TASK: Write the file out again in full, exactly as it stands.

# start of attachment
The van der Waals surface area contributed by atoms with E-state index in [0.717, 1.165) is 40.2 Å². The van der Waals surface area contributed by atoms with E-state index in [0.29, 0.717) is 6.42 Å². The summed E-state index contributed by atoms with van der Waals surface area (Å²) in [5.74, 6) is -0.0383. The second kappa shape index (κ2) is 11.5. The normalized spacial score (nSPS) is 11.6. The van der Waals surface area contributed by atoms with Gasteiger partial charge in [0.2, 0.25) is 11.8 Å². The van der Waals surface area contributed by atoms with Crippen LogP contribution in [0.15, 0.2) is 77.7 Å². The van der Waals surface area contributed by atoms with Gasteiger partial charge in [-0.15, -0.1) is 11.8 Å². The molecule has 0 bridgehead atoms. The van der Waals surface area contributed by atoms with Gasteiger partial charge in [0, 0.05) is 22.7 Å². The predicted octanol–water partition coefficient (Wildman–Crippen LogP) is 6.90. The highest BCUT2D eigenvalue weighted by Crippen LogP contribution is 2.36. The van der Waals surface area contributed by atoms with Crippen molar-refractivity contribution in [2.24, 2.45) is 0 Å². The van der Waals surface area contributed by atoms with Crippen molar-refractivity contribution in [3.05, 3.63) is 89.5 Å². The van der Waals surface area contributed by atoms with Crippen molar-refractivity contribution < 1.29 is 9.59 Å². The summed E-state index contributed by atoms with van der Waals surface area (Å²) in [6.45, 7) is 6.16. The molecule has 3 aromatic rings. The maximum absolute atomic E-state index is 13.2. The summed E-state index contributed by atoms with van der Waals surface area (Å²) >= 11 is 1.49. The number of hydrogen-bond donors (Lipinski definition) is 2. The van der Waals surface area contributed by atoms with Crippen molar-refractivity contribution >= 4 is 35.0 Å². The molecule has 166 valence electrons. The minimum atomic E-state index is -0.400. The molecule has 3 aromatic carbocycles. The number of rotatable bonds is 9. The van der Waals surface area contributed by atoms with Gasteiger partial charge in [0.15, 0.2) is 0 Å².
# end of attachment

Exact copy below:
The van der Waals surface area contributed by atoms with E-state index in [0.717, 1.165) is 40.2 Å². The van der Waals surface area contributed by atoms with E-state index in [0.29, 0.717) is 6.42 Å². The summed E-state index contributed by atoms with van der Waals surface area (Å²) in [5.74, 6) is -0.0383. The second kappa shape index (κ2) is 11.5. The normalized spacial score (nSPS) is 11.6. The van der Waals surface area contributed by atoms with Gasteiger partial charge in [0.2, 0.25) is 11.8 Å². The van der Waals surface area contributed by atoms with Crippen LogP contribution in [0.15, 0.2) is 77.7 Å². The van der Waals surface area contributed by atoms with Gasteiger partial charge in [-0.15, -0.1) is 11.8 Å². The molecule has 0 bridgehead atoms. The van der Waals surface area contributed by atoms with Gasteiger partial charge in [0, 0.05) is 22.7 Å². The predicted octanol–water partition coefficient (Wildman–Crippen LogP) is 6.90. The highest BCUT2D eigenvalue weighted by Crippen LogP contribution is 2.36. The van der Waals surface area contributed by atoms with Crippen molar-refractivity contribution in [2.24, 2.45) is 0 Å². The van der Waals surface area contributed by atoms with Crippen molar-refractivity contribution in [3.05, 3.63) is 89.5 Å². The van der Waals surface area contributed by atoms with Crippen molar-refractivity contribution < 1.29 is 9.59 Å². The summed E-state index contributed by atoms with van der Waals surface area (Å²) in [6.45, 7) is 6.16. The molecule has 3 aromatic rings. The maximum absolute atomic E-state index is 13.2. The summed E-state index contributed by atoms with van der Waals surface area (Å²) >= 11 is 1.49. The number of hydrogen-bond donors (Lipinski definition) is 2. The van der Waals surface area contributed by atoms with Crippen molar-refractivity contribution >= 4 is 35.0 Å². The molecule has 166 valence electrons. The minimum atomic E-state index is -0.400. The molecule has 3 aromatic carbocycles. The number of rotatable bonds is 9. The van der Waals surface area contributed by atoms with Gasteiger partial charge in [0.15, 0.2) is 0 Å².